The highly unusual news from Chicago of 25-year old lawyer Reema Bajaj accused of moonlighting as the “Sycamore Attorney Accused Of Prostitution” is right out of news of the weird. She has been charged in DeKalb, Illinois with 2 misdemeanor counts and 1 felony count of prostitution, which allegedly took place in August 2010. Also see “Above the Law: A Legal Tabloid.”
The last time anything this odd made the national news, it was last year when the secret life of lawyer Marcy Baron was exposed as the “Long Island lawyer accused by boyfriend of being Internet dominatrix.”
As for Reema N. Bajaj, at this point, other than making the usual vigorous defense assertions and maintaining her presumption of innocence, one can only hope for Bajaj’s sake that this is nothing more than a case of “much ado.”
Still, these stories are reminders for lawyers that there’s always more at risk beyond criminal prosecution, possible conviction, embarrassment and damaged reputation “For Lawyers Who Misbehave, Stakes Can Be Higher.” On March 25, 20111, writing at NYTimes.com, John Eligon noted that even if a lawyer is eventually cleared of misbehavior, “Some lawyers, knowing how imperfect the system can be, say they always have it in the backs of their minds to stay clear of potential trouble.”
And trouble has a way of finding some people. In Florida this past March, for example, a story ran about a “Jupiter attorney disbarred after pleading guilty to running an illegal internet gambling ring.”
Lawyer ethics and discipline.
Moreover, contrary to what some members of the public think, there are indeed jurisdictions known for their gung-ho prosecutorial bent when it comes to investigating and imposing lawyer discipline. Consequently, the public disclosure of alleged lawyer misconduct can initiate a probable cause inquiry and the potential loss of a lawyer’s license to practice. The ethical rule most likely implicated is the one on “Misconduct,” Rule 8.4.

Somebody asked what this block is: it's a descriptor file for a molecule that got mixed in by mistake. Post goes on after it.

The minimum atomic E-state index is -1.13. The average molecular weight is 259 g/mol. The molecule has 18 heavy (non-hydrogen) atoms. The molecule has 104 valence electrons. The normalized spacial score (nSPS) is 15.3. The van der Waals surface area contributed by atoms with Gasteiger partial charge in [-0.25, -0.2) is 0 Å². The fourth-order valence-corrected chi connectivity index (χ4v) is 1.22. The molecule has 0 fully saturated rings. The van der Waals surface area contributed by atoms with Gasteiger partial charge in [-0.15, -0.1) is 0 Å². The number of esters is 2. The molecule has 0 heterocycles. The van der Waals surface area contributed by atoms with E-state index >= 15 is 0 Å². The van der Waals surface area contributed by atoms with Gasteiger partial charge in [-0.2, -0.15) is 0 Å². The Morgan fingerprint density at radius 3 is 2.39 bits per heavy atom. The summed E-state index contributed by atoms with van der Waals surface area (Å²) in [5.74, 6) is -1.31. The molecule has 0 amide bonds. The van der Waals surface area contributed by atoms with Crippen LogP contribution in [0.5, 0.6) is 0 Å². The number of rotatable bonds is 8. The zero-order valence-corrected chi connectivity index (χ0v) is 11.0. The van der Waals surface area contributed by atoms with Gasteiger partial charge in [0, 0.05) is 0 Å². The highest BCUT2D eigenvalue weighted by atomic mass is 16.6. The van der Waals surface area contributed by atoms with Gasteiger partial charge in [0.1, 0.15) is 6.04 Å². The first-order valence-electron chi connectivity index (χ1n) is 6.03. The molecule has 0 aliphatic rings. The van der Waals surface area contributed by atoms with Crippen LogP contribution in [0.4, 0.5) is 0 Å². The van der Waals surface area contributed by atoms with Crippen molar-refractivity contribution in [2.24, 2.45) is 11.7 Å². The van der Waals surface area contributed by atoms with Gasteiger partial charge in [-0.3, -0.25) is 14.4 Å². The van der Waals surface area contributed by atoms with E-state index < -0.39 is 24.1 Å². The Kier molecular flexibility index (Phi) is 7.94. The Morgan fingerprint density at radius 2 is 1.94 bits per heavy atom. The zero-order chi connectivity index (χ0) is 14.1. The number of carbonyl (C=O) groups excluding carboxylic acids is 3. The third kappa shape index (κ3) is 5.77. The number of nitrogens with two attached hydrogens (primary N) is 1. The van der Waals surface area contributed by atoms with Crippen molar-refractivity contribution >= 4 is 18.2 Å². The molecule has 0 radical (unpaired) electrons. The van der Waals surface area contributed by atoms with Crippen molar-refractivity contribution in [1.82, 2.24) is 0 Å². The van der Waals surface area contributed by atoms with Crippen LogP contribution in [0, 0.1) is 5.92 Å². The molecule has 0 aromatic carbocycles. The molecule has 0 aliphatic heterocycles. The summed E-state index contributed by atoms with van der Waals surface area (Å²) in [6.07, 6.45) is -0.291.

Comment  to this rule is instructive: “Many kinds of illegal conduct reflect adversely on fitness to practice law, such as offenses involving fraud and the offense of willful failure to file an income tax return. However, some kinds of offenses carry no such implication. Traditionally, the distinction was drawn in terms of offenses involving “moral turpitude.” That concept can be construed to include offenses concerning some matters of personal morality, such as adultery and comparable offenses, that have no specific connection to fitness for the practice of law.
“Although a lawyer is personally answerable to the entire criminal law, a lawyer should be professionally answerable only for offenses that indicate lack of those characteristics relevant to law practice. Offenses involving violence, dishonesty, breach of trust, or serious interference with the administration of justice are in that category. A pattern of repeated offenses, even ones of minor significance when considered separately, can indicate indifference to legal obligation.”
And if that’s not clear or expansive enough, then there’s always reliance on the legal encyclopedia, “Corpus Juris Secundum,” which goes on to add, “Attorneys, in performance of the obligations and duties assumed, must conform to certain standards in relation to their clients, to the court, to the profession and to the public, and an attorney can be deprived of his rights as an attorney by the judgement of the court for moral or professional delinquency.
“While a license to engage in the practice of law will not be revoked for trivial causes, impropriety, or breaches of good taste, discipline for misconduct is not limited to cases where the attorney’s acts are infamous or of a gross or serious nature, and the courts will ordinarily discipline for offenses involving moral turpitude.” See 7 CJ.S. Attorney & Client §19 (1937).